Rimini Street thrives on poking software big bears
Business Management

Rimini Street thrives on poking software big bears

Of all the technology companies that have approached the public markets in recent years, Rimini Street has claims to have had the most interesting of journeys. When the Las Vegas-headquartered company emerged 12 years ago its chances of success looked long odds to many observers… including your reporter.

Its key selling point – providing enterprise software maintenance at a price that significantly undercut the software developers’ own charges – seemed destined to attract the sharp elbows and stronger weapons, including legal challenges, of those that stood to be discomforted. This was the technology world’s equivalent of trying to take the tastiest cuts of lunch from the heavyweight champions of the world. Sure enough, last year Oracle successfully won damages against the firm, when a jury found the company had innocently infringed copyright material.

But Rimini Street survived its days in court and even appeared to revel in the publicity those days attracted. In May this year it announced an agreement to merge with GP Investments Acquisition Corp. that will set it trade shares under its own name and the RMNI ticker symbol.


Founder and CEO Seth Ravin is characteristically plain-spoken on the topic.

“Think of it this way: we are merging with a pile of cash,” the former PeopleSoft executive tells me by phone. “When the dust settles, they will become Rimini Street.”

 

Expansionist strategy

The halo of being a public company is likely to reassure more customers that Rimini Street can provide a safe pair of hands when supporting some of the world’s most expensive business software. It already has annual run-rate revenues of almost $200m, is growing at more than a third per year, has 900 staff and nearly 1,300 clients.

“What’s on our mind is expansion, expansion, expansion,” Ravin says. “We’ve passed our entrepreneurial decade.”

He sees big cross-sell and up-sell opportunities, particularly as the company has just extended its portfolio by adding support for IBM DB2, Microsoft SQL Server and SAP (formerly Sybase) databases and entered a new realm, partnering with McAfee to provide database security monitoring.

“It’s been a long road and now it’s at the next stage,” he says. “We’re very much like Uber and Airbnb where there’s been 70 lawsuits in the US alone and everyone wants to block them. They deal with a lot of litigation and we started disrupting [enterprise software] with better pricing and better services.

“We’re just getting started in the next phase of the growth. We were willing to spend the money and exchange some gross margin; it’s not about how much money you can squeeze out of customers.”

The database security move might be a bit of a surprise but Ravin says it has already been proven via a soft launch two years ago. Besides, he sees plenty of adjacent markets to serve, having built a strong name in serving businesses.

“We’ve always been in the business of modernising things that are old and security is another where companies like Oracle talk about how great their security is, but there are significant challenges with the patching model. We’ve come out with a better model.”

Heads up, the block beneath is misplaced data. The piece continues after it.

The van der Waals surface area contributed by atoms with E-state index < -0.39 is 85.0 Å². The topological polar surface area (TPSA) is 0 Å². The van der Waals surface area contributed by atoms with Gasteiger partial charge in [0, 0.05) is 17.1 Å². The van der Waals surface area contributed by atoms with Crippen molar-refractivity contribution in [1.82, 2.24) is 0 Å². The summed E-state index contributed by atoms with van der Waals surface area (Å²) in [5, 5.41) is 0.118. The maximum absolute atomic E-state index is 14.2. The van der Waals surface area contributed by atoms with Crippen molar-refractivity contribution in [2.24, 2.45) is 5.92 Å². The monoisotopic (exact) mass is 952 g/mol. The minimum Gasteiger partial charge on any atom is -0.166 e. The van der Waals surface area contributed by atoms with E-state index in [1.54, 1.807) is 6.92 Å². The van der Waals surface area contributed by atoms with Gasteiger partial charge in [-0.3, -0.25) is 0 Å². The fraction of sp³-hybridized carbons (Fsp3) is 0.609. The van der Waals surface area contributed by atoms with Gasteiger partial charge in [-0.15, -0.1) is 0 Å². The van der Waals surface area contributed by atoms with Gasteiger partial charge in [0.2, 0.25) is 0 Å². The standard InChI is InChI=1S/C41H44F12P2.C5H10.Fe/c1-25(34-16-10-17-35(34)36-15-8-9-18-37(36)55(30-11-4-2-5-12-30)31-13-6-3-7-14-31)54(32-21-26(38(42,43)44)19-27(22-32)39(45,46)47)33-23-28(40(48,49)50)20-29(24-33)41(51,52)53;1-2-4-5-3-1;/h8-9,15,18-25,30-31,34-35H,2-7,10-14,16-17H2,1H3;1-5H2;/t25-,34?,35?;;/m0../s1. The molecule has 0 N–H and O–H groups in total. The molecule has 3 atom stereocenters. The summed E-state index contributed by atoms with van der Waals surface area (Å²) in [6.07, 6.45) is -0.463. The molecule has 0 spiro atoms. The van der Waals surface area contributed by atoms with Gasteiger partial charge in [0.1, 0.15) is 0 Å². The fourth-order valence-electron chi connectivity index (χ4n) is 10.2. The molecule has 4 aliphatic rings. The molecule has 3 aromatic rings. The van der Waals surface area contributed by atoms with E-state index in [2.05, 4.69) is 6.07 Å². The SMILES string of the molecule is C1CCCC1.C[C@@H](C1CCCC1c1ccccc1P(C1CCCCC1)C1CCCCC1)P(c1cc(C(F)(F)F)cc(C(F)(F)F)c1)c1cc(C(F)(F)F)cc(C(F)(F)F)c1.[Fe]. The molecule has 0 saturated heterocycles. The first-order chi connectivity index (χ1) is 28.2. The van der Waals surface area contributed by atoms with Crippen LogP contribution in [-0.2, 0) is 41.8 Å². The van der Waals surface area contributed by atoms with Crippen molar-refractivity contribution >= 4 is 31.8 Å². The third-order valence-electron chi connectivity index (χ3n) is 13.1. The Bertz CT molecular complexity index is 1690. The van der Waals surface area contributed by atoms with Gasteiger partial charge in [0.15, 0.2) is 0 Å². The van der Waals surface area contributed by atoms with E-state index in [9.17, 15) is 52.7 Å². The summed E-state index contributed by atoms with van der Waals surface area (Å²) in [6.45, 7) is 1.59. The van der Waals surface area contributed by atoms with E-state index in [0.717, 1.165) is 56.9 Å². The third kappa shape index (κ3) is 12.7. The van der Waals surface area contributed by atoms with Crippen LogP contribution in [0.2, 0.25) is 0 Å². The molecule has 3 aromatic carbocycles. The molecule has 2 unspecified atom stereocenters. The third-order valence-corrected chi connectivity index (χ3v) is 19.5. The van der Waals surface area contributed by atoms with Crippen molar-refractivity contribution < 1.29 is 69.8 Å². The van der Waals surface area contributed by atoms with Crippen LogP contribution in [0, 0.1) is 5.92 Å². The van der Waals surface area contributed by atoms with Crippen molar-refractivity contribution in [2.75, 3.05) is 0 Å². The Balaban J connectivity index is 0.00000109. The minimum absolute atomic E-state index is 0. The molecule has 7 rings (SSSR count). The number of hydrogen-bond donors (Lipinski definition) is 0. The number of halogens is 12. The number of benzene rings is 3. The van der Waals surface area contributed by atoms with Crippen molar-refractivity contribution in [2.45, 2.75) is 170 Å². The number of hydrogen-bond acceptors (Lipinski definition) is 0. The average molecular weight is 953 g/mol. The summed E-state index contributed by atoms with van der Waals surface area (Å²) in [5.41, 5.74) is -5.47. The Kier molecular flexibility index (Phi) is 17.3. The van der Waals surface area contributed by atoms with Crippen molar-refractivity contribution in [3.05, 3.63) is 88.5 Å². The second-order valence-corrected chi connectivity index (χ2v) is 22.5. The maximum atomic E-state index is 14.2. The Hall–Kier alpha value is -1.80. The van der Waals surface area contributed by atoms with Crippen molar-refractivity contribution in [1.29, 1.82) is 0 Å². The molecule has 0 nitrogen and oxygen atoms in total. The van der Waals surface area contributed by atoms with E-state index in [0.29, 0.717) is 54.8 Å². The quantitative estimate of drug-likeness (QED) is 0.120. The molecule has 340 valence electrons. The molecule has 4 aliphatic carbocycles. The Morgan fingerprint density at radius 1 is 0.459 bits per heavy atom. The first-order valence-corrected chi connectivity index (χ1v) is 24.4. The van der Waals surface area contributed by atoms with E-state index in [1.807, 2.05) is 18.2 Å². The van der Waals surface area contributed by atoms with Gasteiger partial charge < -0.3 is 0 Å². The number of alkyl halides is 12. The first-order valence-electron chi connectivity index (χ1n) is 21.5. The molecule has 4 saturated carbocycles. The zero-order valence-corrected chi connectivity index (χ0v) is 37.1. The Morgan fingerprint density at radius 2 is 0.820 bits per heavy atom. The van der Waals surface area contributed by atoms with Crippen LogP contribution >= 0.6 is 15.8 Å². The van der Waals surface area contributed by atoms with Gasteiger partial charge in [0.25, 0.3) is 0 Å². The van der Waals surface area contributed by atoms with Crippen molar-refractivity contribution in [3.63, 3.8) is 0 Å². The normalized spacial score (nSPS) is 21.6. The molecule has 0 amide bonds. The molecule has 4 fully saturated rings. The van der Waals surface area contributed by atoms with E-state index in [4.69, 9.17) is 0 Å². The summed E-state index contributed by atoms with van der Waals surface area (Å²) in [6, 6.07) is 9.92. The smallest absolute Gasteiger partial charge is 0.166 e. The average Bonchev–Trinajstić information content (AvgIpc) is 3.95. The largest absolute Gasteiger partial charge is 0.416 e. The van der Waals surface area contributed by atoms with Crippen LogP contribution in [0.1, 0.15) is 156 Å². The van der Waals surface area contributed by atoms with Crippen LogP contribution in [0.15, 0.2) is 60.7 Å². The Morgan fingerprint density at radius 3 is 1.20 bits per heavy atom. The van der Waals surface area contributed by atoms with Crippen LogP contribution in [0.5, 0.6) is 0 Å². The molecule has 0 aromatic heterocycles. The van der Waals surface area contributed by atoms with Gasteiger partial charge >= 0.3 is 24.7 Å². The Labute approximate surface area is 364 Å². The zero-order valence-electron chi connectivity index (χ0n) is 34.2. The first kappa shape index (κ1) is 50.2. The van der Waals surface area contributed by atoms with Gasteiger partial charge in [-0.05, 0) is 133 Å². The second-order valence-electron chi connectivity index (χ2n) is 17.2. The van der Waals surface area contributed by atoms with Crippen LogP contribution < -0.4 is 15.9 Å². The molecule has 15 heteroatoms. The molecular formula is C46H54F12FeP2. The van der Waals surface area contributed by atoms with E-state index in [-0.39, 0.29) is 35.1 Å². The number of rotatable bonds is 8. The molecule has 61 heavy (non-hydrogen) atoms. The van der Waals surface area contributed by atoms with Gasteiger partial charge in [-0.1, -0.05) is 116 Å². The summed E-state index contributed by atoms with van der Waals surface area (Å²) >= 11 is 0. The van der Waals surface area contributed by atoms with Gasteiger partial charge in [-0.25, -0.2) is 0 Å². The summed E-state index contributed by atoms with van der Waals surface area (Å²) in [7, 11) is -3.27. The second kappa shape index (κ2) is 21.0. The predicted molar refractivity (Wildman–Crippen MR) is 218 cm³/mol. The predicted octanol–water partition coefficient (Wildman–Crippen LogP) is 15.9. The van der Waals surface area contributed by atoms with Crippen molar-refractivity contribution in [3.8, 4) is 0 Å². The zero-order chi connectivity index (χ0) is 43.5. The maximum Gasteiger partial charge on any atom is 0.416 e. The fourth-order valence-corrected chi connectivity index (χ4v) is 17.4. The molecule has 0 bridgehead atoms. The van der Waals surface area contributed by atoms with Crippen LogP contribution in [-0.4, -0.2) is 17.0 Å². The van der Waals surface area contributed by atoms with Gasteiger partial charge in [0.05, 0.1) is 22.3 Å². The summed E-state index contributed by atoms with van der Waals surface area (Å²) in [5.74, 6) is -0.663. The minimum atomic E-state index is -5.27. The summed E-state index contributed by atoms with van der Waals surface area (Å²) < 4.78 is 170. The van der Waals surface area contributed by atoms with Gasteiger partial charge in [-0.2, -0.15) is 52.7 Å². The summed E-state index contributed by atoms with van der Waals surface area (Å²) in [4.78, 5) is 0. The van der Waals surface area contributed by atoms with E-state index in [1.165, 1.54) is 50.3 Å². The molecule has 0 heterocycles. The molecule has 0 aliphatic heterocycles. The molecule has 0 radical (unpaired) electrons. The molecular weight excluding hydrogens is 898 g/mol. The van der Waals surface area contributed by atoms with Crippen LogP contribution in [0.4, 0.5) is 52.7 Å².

Agent provocateur

He doesn’t attempt to skip around the notion that all of this must be fairly infuriating by the blue-chip software vendors who see key revenue streams diverted into Rimini Street’s pockets.

“We’re about poking the bear, right?” he asks. “We look for opportunities where prices are high, service is low, customers are not happy, and [the model is] ripe for innovation. Customers want more services and breadth. We’ve built a brand. I like to think we restored some trust to the vendor-client relationship where trust has eroded. Take care of your customers and they’ll take care of you.”

Having come through challenges to prove the model works and after battling with expensive lawyers it’s easy to see more adjacencies and Ravin says customers have asked for help in many areas of IT life, including hosting and understanding data governance rules.

Not short of chutzpah, Ravin even suggests that Rimini Street could work with Oracle, a company that has criticised Rimini Street in ferocious terms.

“Remember back when the software companies did all their own [deployment and service] relationships and now that is all competitively bid?” Ravin asks. “I’m still of the firm belief that the vendors have to take a more mature view and see the opportunity to win back that money and value-add to the customer.

“We could be a really effective partner someday. We’re not saying their product is bad, we just offer a better value-add. I have a tremendous amount of respect for Larry Ellison: how could you not respect the juggernaut he built with Oracle? I just disagree with how they work with customers. We’ve helped customers fund buying from Oracle and SAP. They take their savings and use them to buy new licence products. All we want is for customers to make whatever move works for them. We’re an agnostic company and there are some great products there.”

To go back to the earlier analogy, working in tandem with Oracle would be the equivalent of having taken those choice cuts and then moving into the heavyweight’s house. But then Rimini Street has shown it’s not a company to safely bet against, nor one to run away from a fight.

 

Also read:
After Oracle trial, Rimini Street offers CIOs support

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Martin Veitch

Martin Veitch is Editorial Consultant for IDG Connect

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